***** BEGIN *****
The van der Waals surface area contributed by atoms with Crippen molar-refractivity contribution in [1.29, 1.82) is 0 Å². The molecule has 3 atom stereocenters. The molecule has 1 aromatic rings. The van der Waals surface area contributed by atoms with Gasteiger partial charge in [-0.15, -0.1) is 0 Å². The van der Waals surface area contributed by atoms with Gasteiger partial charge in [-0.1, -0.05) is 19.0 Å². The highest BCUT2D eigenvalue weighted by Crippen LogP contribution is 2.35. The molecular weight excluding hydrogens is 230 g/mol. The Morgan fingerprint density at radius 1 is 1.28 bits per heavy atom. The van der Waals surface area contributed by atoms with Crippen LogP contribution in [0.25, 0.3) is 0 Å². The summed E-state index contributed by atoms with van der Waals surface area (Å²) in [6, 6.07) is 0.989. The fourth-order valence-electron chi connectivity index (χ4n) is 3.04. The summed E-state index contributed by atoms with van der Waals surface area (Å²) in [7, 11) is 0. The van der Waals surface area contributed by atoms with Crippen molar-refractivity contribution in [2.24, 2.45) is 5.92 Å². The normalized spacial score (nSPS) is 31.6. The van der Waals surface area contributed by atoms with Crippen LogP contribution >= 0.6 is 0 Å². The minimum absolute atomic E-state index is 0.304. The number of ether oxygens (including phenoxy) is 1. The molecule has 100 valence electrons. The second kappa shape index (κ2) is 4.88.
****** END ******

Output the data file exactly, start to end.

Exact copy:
The van der Waals surface area contributed by atoms with Crippen molar-refractivity contribution in [1.29, 1.82) is 0 Å². The molecule has 3 atom stereocenters. The molecule has 1 aromatic rings. The van der Waals surface area contributed by atoms with Gasteiger partial charge in [-0.15, -0.1) is 0 Å². The van der Waals surface area contributed by atoms with Gasteiger partial charge in [-0.1, -0.05) is 19.0 Å². The highest BCUT2D eigenvalue weighted by Crippen LogP contribution is 2.35. The molecular weight excluding hydrogens is 230 g/mol. The Morgan fingerprint density at radius 1 is 1.28 bits per heavy atom. The van der Waals surface area contributed by atoms with Crippen LogP contribution in [0.25, 0.3) is 0 Å². The summed E-state index contributed by atoms with van der Waals surface area (Å²) in [6, 6.07) is 0.989. The fourth-order valence-electron chi connectivity index (χ4n) is 3.04. The summed E-state index contributed by atoms with van der Waals surface area (Å²) in [7, 11) is 0. The van der Waals surface area contributed by atoms with Crippen molar-refractivity contribution in [2.24, 2.45) is 5.92 Å². The normalized spacial score (nSPS) is 31.6. The van der Waals surface area contributed by atoms with Crippen LogP contribution >= 0.6 is 0 Å². The minimum absolute atomic E-state index is 0.304. The number of ether oxygens (including phenoxy) is 1. The molecule has 100 valence electrons. The second kappa shape index (κ2) is 4.88.